Since 1990 the term "Third World" has been redefined in many evolving dictionaries in several languages to refer to countries considered to be underdeveloped economically and/or socially. From a "political correctness" standpoint the term "Third World" may be considered outdated, which its concept is mostly a historical term and cannot fully address what means by developing and less-developed countries today. Around the early 1960s, the term "underdeveloped countries" occurred and the Third World serves to be its synonym, but after it has been officially used by politicians, 'underdeveloped countries' is soon been replaced by 'developing' and 'less-developed countries,' because the prior one shows hostility and disrespect, in which the Third World is often characterized with stereotypes. The whole 'Four Worlds' system of classification has also been described as derogatory because the standard mainly focused on each nations' Gross National Product.

The general definition of the Third World can be traced back to the history that nations positioned as neutral and independent during the Cold War were considered as Third World Countries, and normally these countries are defined by high poverty rates, lack of resources, and unstable financial standing. However, based on the rapid development of modernization and globalization, countries that were used to be considered as Third World countries achieve big economic growth, such as Brazil, India, and Indonesia, which can no longer be defined by poor economic status or low GNP today. The differences among nations of the Third World are continually growing throughout time, and it will be hard to use the Third World to define and organize groups of nations based on their common political arrangements since most countries live under diverse creeds in this era, such as Mexico, El Salvador, and Singapore, which they all have their own political system. The Third World categorization becomes anachronistic since its political classification and economic system are distinct to be applied in today's society. Based on the Third World standards, any region of the world can be categorized into any of the four types of relationships among state and society, and will eventually end in four outcomes: praetorianism, multi-authority, quasi-democratic and viable democracy. However, political culture is never going to be limited by the rule and the concept of the Third World can be circumscribed.

  1. Silver, Marc (4 January 2015). "If You Shouldn't Call It The Third World, What Should You Call It?". NPR. Archived from the original on 1 April 2020. Retrieved5 March 2020.
  2. Tomlinson, B.R. (2003). "What was the Third World", Journal of Contemporary History, 38(2): 307–321.
  3. Literal translation from French
  4. Wolf-Phillips, Leslie (1987). "Why 'Third World'?: Origin, Definition and Usage", Third World Quarterly, 9(4): 1311-1327.
  5. Gregory, Derek et al. (Eds.) (2009). Dictionary of Human Geography (5th Ed.), Wiley-Blackwell.
  6. Pithouse, Richard (2005). Report Back from the Third World Network Meeting Accra, 2005 Archived 2011-10-28 at the Wayback Machine. Centre for Civil Society : 1-6.
  7. Nash, Andrew (2003-01-01). "Third Worldism". African Sociological Review. 7 (1). doi:10.4314/asr.v7i1.23132. ISSN 1027-4332.
  8. Mimiko, Oluwafemi (2012). "Globalization: The Politics of Global Economic Relations and International Business". Carolina Academic Press: 49.
  9. Korotayev A., Zinkina J. On the structure of the present-day convergence. Campus-Wide Information Systems. Vol. 31 No. 2/3, 2014, pp. 139-152 Archived 2014-10-08 at the Wayback Machine
  10. Phases of global demographic transition correlate with phases of the Great Divergence and Great Convergence. Technological Forecasting and Social Change. Volume 95, June 2015, Page 163 Archived 2015-07-03 at the Wayback Machine.
  11. "Third World America" Archived 2014-02-13 at the Wayback Machine, MacLeans, September 14, 2010
  12. Westernizing the Third World (Ch 2), Routledge
  13. Wolf-Phillips, Leslie (1979). "Why Third World?". Third World Quarterly. 1 (1): 105–115. doi:10.1080/01436597908419410. ISSN 0143-6597. JSTOR 3990587.
  14. Wolf-Phillips, Leslie (1987). "Why 'Third World'?: Origin, Definition and Usage". Third World Quarterly. 9 (4): 1311–1327. doi:10.1080/01436598708420027. ISSN 0143-6597. JSTOR 3991655.
  15. Drakakis-Smith, D. W.; Drakakis-Smith, the late David W. (2000). Third World Cities. Psychology Press. ISBN 978-0-415-19882-0. Archived from the original on 2021-07-15. Retrieved2020-11-22.
  16. RIEFF, DAVID (1989). "In The Third World". Salmagundi (81): 61–65. ISSN 0036-3529. JSTOR 40548016.
  17. Kamrava, Mehran (1995). "Political Culture and a New Definition of the Third World". Third World Quarterly. 16 (4): 691–701. doi:10.1080/01436599550035906. ISSN 0143-6597. JSTOR 3993172.
Wikiquote has quotations related to Third World.
Wikimedia Commons has media related toThird World.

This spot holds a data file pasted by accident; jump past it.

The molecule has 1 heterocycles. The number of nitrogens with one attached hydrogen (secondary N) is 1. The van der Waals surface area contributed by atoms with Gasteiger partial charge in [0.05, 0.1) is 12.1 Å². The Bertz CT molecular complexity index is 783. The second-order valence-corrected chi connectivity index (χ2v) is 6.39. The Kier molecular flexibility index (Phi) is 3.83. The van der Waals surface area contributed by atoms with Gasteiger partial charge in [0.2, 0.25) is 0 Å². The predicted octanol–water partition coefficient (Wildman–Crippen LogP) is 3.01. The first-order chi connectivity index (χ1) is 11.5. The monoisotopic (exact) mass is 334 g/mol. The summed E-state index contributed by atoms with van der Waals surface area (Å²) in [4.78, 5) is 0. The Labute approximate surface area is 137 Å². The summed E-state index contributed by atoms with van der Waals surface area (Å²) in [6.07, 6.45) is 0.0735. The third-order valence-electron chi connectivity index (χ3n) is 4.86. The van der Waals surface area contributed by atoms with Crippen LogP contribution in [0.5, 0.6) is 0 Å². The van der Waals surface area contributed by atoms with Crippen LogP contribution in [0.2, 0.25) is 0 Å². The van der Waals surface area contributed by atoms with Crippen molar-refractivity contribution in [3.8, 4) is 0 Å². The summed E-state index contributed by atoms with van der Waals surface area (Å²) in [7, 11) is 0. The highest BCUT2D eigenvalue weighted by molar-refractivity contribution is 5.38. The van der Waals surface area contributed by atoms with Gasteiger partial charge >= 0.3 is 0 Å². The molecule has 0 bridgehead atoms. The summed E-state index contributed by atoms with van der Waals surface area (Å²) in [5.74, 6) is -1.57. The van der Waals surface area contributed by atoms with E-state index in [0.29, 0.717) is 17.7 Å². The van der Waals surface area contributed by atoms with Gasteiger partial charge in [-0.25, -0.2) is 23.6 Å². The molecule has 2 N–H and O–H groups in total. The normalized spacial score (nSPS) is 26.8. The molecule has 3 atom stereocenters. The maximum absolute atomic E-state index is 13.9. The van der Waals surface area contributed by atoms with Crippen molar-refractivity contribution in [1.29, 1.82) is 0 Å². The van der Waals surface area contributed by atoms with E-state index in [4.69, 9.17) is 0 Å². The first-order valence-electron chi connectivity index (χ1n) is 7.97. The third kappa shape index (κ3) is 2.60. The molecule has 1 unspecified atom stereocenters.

Third World Article Talk Language Watch Edit For other uses see Third World disambiguation Not to be confused with Developing country The term Third World arose during the Cold War to define countries that remained non aligned with either NATO or the Warsaw Pact The United States Canada Japan South Korea Western European nations and their allies represented the First World while the Soviet Union China Cuba North Korea Vietnam and their allies represented the Second World This terminology provided a way of broadly categorizing the nations of the Earth into three groups based on political divisions Strictly speaking Third World was a political rather than an economic grouping 1 Since the fall of the Soviet Union and the end of the Cold War the term Third World has decreased in use It is being replaced with terms such as developing countries least developed countries or the Global South The concept itself has become outdated as it no longer represents the current political or economic state of the world and historically poor countries have transited different income stages The Three Worlds of the Cold War era April August 1975 First World Western Bloc led by the USA Japan United Kingdom and their allies Second World Eastern Bloc led by the USSR China and their allies Third World Non Aligned Movement led by India and Yugoslavia and other neutral countries The Third World was normally seen to include many countries with colonial pasts in Africa Latin America Oceania and Asia It was also sometimes taken as synonymous with countries in the Non Aligned Movement In the dependency theory of thinkers like Raul Prebisch Walter Rodney Theotonio dos Santos and Andre Gunder Frank the Third World has also been connected to the world systemic economic division as periphery countries dominated by the countries comprising the economic core 2 Due to the complex history of evolving meanings and contexts there is no clear or agreed upon definition of the Third World 2 Some countries in the Communist Bloc such as Cuba were often regarded as Third World Because many Third World countries were economically poor and non industrialized it became a stereotype to refer to developing countries as third world countries yet the Third World term is also often taken to include newly industrialized countries like Brazil China and India now more commonly referred to as part of BRIC In the Cold War some European democracies Austria Finland Republic of Ireland Sweden and Switzerland were neutral in the sense of not joining NATO but were prosperous never joined the Non Aligned Movement and seldom self identified as part of the Third World Contents 1 Etymology 2 Related concepts 2 1 Third World vs Three Worlds 2 2 Third Worldism 2 3 Great Divergence and Great Convergence 3 History 3 1 Development aid 3 2 Perceived End of the Third World 4 See also 5 Notes 6 Further readingEtymology EditFrench demographer anthropologist and historian Alfred Sauvy in an article published in the French magazine L Observateur August 14 1952 coined the term third world tiers monde referring to countries that were playing little role on the international scene His usage was a reference to the Third Estate tiers etat the commoners of France who before and during the French Revolution opposed the clergy and nobles who composed the First Estate and Second Estate respectively hence the use of the older form tiers rather than the modern troisieme for third Sauvy wrote This third world ignored exploited despised like the third estate also wants to be something 3 In the context of the Cold War he conveyed the concept of political non alignment with either the capitalist or communist bloc 4 Simplistic interpretations quickly led to the term merely designating these unaligned countries 5 Related concepts EditThird World vs Three Worlds Edit See also Three World Model and Three Worlds Theory The Three Worlds Theory developed by Mao Zedong is different from the Western theory of the Three Worlds or Third World For example in the Western theory China and India belong respectively to the second and third worlds but in Mao s theory both China and India are part of the Third World which he defined as consisting of exploited nations Third Worldism Edit Main article Third Worldism Third Worldism is a political movement that argues for the unity of third world nations against first world influence and the principle of non interference in other countries domestic affairs Groups most notable for expressing and exercising this idea are the Non Aligned Movement NAM and the Group of 77 which provide a base for relations and diplomacy between not just the third world countries but between the third world and the first and second worlds The notion has been criticized as providing a fig leaf for human rights violations and political repression by dictatorships 6 Since 1990 this term has been redefined to make it more correct politically Initially the term third world meant that a nation is under developed 7 However today it is replaced by the term developing The world today is more plural citation needed and so the third world is not just an economic state These nations have overcome many setbacks and are now developing rapidly Thus this categorization becomes anachronistic in a diverse society clarification needed That being said the term Third World is preferred by many to Developing Countries as the latter implies only one route to development and indeed raises the point as to what is considered development For instance so called third world countries have a much lower incidence of personal depression alienation and single parent families than the developed countries aka the West by virtue of stronger family and community bonds Furthermore the mode of industrialized and technological development in the West has been facilitated by lower population and funded by their role as colonists for more than four centuries and also have negative environmental and social effects Hence the term developing nations also indicates a pro West bias of moral intellectual and technological superiority citation needed Great Divergence and Great Convergence Edit Density function of the world s income distribution in 1970 by continent logarithmic scale The division of the world into rich and poor is striking and the world s poverty is concentrated in Asia Density function of the world s income distribution in 2015 by continent logarithmic scale The division of the world into rich and poor has vanished and the world s poverty can be found mainly in Africa Asia and Oceania Africa America Europe Many times there is a clear distinction between First and Third Worlds When talking about the Global North and the Global South the majority of the time the two go hand in hand People refer to the two as Third World South and First World North because the Global North is more affluent and developed whereas the Global South is less developed and often poorer 8 To counter this mode of thought some scholars began proposing the idea of a change in world dynamics that began in the late 1980s and termed it the Great Convergence 9 As Jack A Goldstone and his colleagues put it in the twentieth century the Great Divergence peaked before the First World War and continued until the early 1970s then after two decades of indeterminate fluctuations in the late 1980s it was replaced by the Great Convergence as the majority of Third World countries reached economic growth rates significantly higher than those in most First World countries 10 Others have observed a return to Cold War era alignments MacKinnon 2007 Lucas 2008 this time with substantial changes between 1990 2015 in geography the world economy and relationship dynamics between current and emerging world powers not necessarily redefining the classic meaning of First Second and Third World terms but rather which countries belong to them by way of association to which world power or coalition of countries such as G7 the European Union OECD G20 OPEC N 11 BRICS ASEAN the African Union and the Eurasian Union History EditMost Third World countries are former colonies Having gained independence many of these countries especially smaller ones were faced with the challenges of nation and institution building on their own for the first time Due to this common background many of these nations were developing in economic terms for most of the 20th century and many still are This term used today generally denotes countries that have not developed to the same levels as OECD countries and are thus in the process of developing In the 1980s economist Peter Bauer offered a competing definition for the term Third World He claimed that the attachment of Third World status to a particular country was not based on any stable economic or political criteria and was a mostly arbitrary process The large diversity of countries considered part of the Third World from Indonesia to Afghanistan ranged widely from economically primitive to economically advanced and from politically non aligned to Soviet or Western leaning An argument could also be made for how parts of the U S are more like the Third World 11 The only characteristic that Bauer found common in all Third World countries was that their governments demand and receive Western aid the giving of which he strongly opposed Thus the aggregate term Third World was challenged as misleading even during the Cold War period because it had no consistent or collective identity among the countries it supposedly encompassed Development aid Edit Main article Development aid Least Developed Countries in blue as designated by the United Nations Countries formerly considered Least Developed in green During the Cold War unaligned countries of the Third World 2 were seen as potential allies by both the First and Second World Therefore the United States and the Soviet Union went to great lengths to establish connections in these countries by offering economic and military support to gain strategically located alliances e g the United States in Vietnam or the Soviet Union in Cuba 2 By the end of the Cold War many Third World countries had adopted capitalist or communist economic models and continued to receive support from the side they had chosen Throughout the Cold War and beyond the countries of the Third World have been the priority recipients of Western foreign aid and the focus of economic development through mainstream theories such as modernization theory and dependency theory 2 By the end of the 1960s the idea of the Third World came to represent countries in Africa Asia and Latin America that were considered underdeveloped by the West based on a variety of characteristics low economic development low life expectancy high rates of poverty and disease etc 5 These countries became the targets for aid and support from governments NGOs and individuals from wealthier nations One popular model known as Rostow s stages of growth argued that development took place in 5 stages Traditional Society Pre conditions for Take off Take off Drive to Maturity Age of High Mass Consumption 12 W W Rostow argued that Take off was the critical stage that the Third World was missing or struggling with Thus foreign aid was needed to help kick start industrialization and economic growth in these countries 12 Perceived End of the Third World Edit Since 1990 the term Third World has been redefined in many evolving dictionaries in several languages to refer to countries considered to be underdeveloped economically and or socially From a political correctness standpoint the term Third World may be considered outdated which its concept is mostly a historical term and cannot fully address what means by developing and less developed countries today Around the early 1960s the term underdeveloped countries occurred and the Third World serves to be its synonym but after it has been officially used by politicians underdeveloped countries is soon been replaced by developing and less developed countries because the prior one shows hostility and disrespect in which the Third World is often characterized with stereotypes 13 The whole Four Worlds system of classification has also been described as derogatory because the standard mainly focused on each nations Gross National Product 14 The general definition of the Third World can be traced back to the history that nations positioned as neutral and independent during the Cold War were considered as Third World Countries and normally these countries are defined by high poverty rates lack of resources and unstable financial standing 15 However based on the rapid development of modernization and globalization countries that were used to be considered as Third World countries achieve big economic growth such as Brazil India and Indonesia which can no longer be defined by poor economic status or low GNP today The differences among nations of the Third World are continually growing throughout time and it will be hard to use the Third World to define and organize groups of nations based on their common political arrangements since most countries live under diverse creeds in this era such as Mexico El Salvador and Singapore which they all have their own political system 16 The Third World categorization becomes anachronistic since its political classification and economic system are distinct to be applied in today s society Based on the Third World standards any region of the world can be categorized into any of the four types of relationships among state and society and will eventually end in four outcomes praetorianism multi authority quasi democratic and viable democracy 17 However political culture is never going to be limited by the rule and the concept of the Third World can be circumscribed See also Edit World portal Fourth WorldNotes Edit Silver Marc 4 January 2015 If You Shouldn t Call It The Third World What Should You Call It NPR Archived from the original on 1 April 2020 Retrieved 5 March 2020 a b c d e Tomlinson B R 2003 What was the Third World Journal of Contemporary History 38 2 307 321 Literal translation from French Wolf Phillips Leslie 1987 Why Third World Origin Definition and Usage Third World Quarterly 9 4 1311 1327 a b Gregory Derek et al Eds 2009 Dictionary of Human Geography 5th Ed Wiley Blackwell Pithouse Richard 2005 Report Back from the Third World Network Meeting Accra 2005 Archived 2011 10 28 at the Wayback Machine Centre for Civil Society 1 6 Nash Andrew 2003 01 01 Third Worldism African Sociological Review 7 1 doi 10 4314 asr v7i1 23132 ISSN 1027 4332 Mimiko Oluwafemi 2012 Globalization The Politics of Global Economic Relations and International Business Carolina Academic Press 49 Korotayev A Zinkina J On the structure of the present day convergence Campus Wide Information Systems Vol 31 No 2 3 2014 pp 139 152 Archived 2014 10 08 at the Wayback Machine Phases of global demographic transition correlate with phases of the Great Divergence and Great Convergence Technological Forecasting and Social Change Volume 95 June 2015 Page 163 Archived 2015 07 03 at the Wayback Machine Third World America Archived 2014 02 13 at the Wayback Machine MacLeans September 14 2010 a b Westernizing the Third World Ch 2 Routledge Wolf Phillips Leslie 1979 Why Third World Third World Quarterly 1 1 105 115 doi 10 1080 01436597908419410 ISSN 0143 6597 JSTOR 3990587 Wolf Phillips Leslie 1987 Why Third World Origin Definition and Usage Third World Quarterly 9 4 1311 1327 doi 10 1080 01436598708420027 ISSN 0143 6597 JSTOR 3991655 Drakakis Smith D W Drakakis Smith the late David W 2000 Third World Cities Psychology Press ISBN 978 0 415 19882 0 Archived from the original on 2021 07 15 Retrieved 2020 11 22 RIEFF DAVID 1989 In The Third World Salmagundi 81 61 65 ISSN 0036 3529 JSTOR 40548016 Kamrava Mehran 1995 Political Culture and a New Definition of the Third World Third World Quarterly 16 4 691 701 doi 10 1080 01436599550035906 ISSN 0143 6597 JSTOR 3993172 Further reading EditWikiquote has quotations related to Third World Wikimedia Commons has media related to Third World Aijaz Ahmad 1992 In theory Classes nations literatures London Verso Bauer Peter T 1981 Equality the Third World and economic delusion Cambridge MA Harvard University Press ISBN 9780674259850 Buchanan Pat J 2006 State of emergency The Third World invasion and conquest of America New York Thomas Dunne Books St Martin s Press ISBN 9780312360030 Escobar Arturo 2011 Encountering development The making and unmaking of the Third World revised ed Princeton NJ Princeton University Press Furtado Celso 1964 Development and underdevelopment Berkeley University of California Press Huffington Arianna S 2010 Third World America How our politicians are abandoning the middle class and betraying the American dream New York Crown Publishers ISBN 9780307719829 Melkote Srinivas R amp Steeves H Leslie 1991 Communication for development in the Third World Theory and practice for Empowerment New Delhi SAGE Publications Sheppard Eric amp Porter Wayland P 1998 A world of difference Society nature development New York Guilford Press Rangel Carlos 1986 Third World Ideology and Western Reality New Brunswick Transaction Books Smith Brian C 2013 Understanding Third World Politics Theories of Political Change and Development 4th ed London Palgrave Macmillan Aijaz Charles K 1973 The political economy of development and underdevelopment New York Random House Retrieved from https en wikipedia org w index php title Third World amp oldid 1089831655, wikipedia, wiki, book,